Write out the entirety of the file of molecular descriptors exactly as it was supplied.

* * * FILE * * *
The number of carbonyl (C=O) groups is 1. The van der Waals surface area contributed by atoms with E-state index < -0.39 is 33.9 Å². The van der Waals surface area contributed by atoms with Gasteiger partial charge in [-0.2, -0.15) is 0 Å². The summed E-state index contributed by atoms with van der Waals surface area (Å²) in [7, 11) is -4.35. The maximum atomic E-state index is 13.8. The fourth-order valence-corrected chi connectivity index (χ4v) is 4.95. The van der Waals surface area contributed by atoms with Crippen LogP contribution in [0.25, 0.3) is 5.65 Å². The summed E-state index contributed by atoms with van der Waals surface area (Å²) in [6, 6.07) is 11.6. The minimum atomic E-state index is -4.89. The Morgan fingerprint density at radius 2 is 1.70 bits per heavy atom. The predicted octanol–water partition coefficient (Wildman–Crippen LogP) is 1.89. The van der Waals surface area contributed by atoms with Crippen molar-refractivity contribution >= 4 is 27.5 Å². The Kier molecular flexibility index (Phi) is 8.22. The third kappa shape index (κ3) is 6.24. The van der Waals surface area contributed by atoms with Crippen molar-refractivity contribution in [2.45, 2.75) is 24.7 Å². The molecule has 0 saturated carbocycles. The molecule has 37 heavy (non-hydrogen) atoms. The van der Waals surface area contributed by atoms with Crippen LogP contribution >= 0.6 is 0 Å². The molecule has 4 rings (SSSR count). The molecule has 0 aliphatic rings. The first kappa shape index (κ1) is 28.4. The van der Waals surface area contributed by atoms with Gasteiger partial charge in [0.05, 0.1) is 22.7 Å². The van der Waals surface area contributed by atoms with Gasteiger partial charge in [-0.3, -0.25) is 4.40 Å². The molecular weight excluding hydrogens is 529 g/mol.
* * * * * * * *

The number of carbonyl (C=O) groups is 1. The van der Waals surface area contributed by atoms with E-state index < -0.39 is 33.9 Å². The van der Waals surface area contributed by atoms with Gasteiger partial charge in [-0.2, -0.15) is 0 Å². The summed E-state index contributed by atoms with van der Waals surface area (Å²) in [7, 11) is -4.35. The maximum atomic E-state index is 13.8. The fourth-order valence-corrected chi connectivity index (χ4v) is 4.95. The van der Waals surface area contributed by atoms with Crippen LogP contribution in [0.25, 0.3) is 5.65 Å². The summed E-state index contributed by atoms with van der Waals surface area (Å²) in [6, 6.07) is 11.6. The minimum atomic E-state index is -4.89. The Morgan fingerprint density at radius 2 is 1.70 bits per heavy atom. The predicted octanol–water partition coefficient (Wildman–Crippen LogP) is 1.89. The van der Waals surface area contributed by atoms with Crippen molar-refractivity contribution >= 4 is 27.5 Å². The Kier molecular flexibility index (Phi) is 8.22. The third kappa shape index (κ3) is 6.24. The van der Waals surface area contributed by atoms with Crippen molar-refractivity contribution in [2.45, 2.75) is 24.7 Å². The molecule has 0 saturated carbocycles. The molecule has 37 heavy (non-hydrogen) atoms. The van der Waals surface area contributed by atoms with Crippen LogP contribution >= 0.6 is 0 Å². The molecule has 4 rings (SSSR count). The molecule has 0 aliphatic rings. The first kappa shape index (κ1) is 28.4. The van der Waals surface area contributed by atoms with Gasteiger partial charge in [0.05, 0.1) is 22.7 Å². The van der Waals surface area contributed by atoms with Gasteiger partial charge in [-0.3, -0.25) is 4.40 Å². The molecular weight excluding hydrogens is 529 g/mol.